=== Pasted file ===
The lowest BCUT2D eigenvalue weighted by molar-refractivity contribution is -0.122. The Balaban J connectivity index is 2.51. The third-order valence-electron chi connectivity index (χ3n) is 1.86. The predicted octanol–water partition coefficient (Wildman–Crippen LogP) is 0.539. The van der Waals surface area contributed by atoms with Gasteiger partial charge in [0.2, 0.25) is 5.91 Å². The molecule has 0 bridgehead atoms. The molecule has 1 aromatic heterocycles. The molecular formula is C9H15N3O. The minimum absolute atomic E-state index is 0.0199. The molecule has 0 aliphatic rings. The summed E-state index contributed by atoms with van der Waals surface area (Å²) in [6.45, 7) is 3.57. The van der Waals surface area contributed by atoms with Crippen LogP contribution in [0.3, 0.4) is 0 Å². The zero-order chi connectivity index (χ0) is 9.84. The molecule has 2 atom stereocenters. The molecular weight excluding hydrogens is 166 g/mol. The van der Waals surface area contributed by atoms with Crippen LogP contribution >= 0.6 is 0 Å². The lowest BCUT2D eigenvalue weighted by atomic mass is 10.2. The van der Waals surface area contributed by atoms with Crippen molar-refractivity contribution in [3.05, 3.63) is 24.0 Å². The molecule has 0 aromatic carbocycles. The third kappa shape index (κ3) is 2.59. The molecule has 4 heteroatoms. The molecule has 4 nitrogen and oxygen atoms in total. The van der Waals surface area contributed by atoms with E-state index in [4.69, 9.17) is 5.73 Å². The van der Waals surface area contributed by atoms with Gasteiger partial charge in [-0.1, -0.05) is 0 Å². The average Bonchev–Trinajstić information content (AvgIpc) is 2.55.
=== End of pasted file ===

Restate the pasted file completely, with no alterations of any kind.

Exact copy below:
The lowest BCUT2D eigenvalue weighted by molar-refractivity contribution is -0.122. The Balaban J connectivity index is 2.51. The third-order valence-electron chi connectivity index (χ3n) is 1.86. The predicted octanol–water partition coefficient (Wildman–Crippen LogP) is 0.539. The van der Waals surface area contributed by atoms with Gasteiger partial charge in [0.2, 0.25) is 5.91 Å². The molecule has 0 bridgehead atoms. The molecule has 1 aromatic heterocycles. The molecular formula is C9H15N3O. The minimum absolute atomic E-state index is 0.0199. The molecule has 0 aliphatic rings. The summed E-state index contributed by atoms with van der Waals surface area (Å²) in [6.45, 7) is 3.57. The van der Waals surface area contributed by atoms with Crippen LogP contribution in [0.3, 0.4) is 0 Å². The zero-order chi connectivity index (χ0) is 9.84. The molecule has 2 atom stereocenters. The molecular weight excluding hydrogens is 166 g/mol. The van der Waals surface area contributed by atoms with Crippen LogP contribution >= 0.6 is 0 Å². The lowest BCUT2D eigenvalue weighted by atomic mass is 10.2. The van der Waals surface area contributed by atoms with Crippen molar-refractivity contribution in [3.05, 3.63) is 24.0 Å². The molecule has 0 aromatic carbocycles. The third kappa shape index (κ3) is 2.59. The molecule has 4 heteroatoms. The molecule has 4 nitrogen and oxygen atoms in total. The van der Waals surface area contributed by atoms with E-state index in [4.69, 9.17) is 5.73 Å². The van der Waals surface area contributed by atoms with Gasteiger partial charge in [-0.1, -0.05) is 0 Å². The average Bonchev–Trinajstić information content (AvgIpc) is 2.55.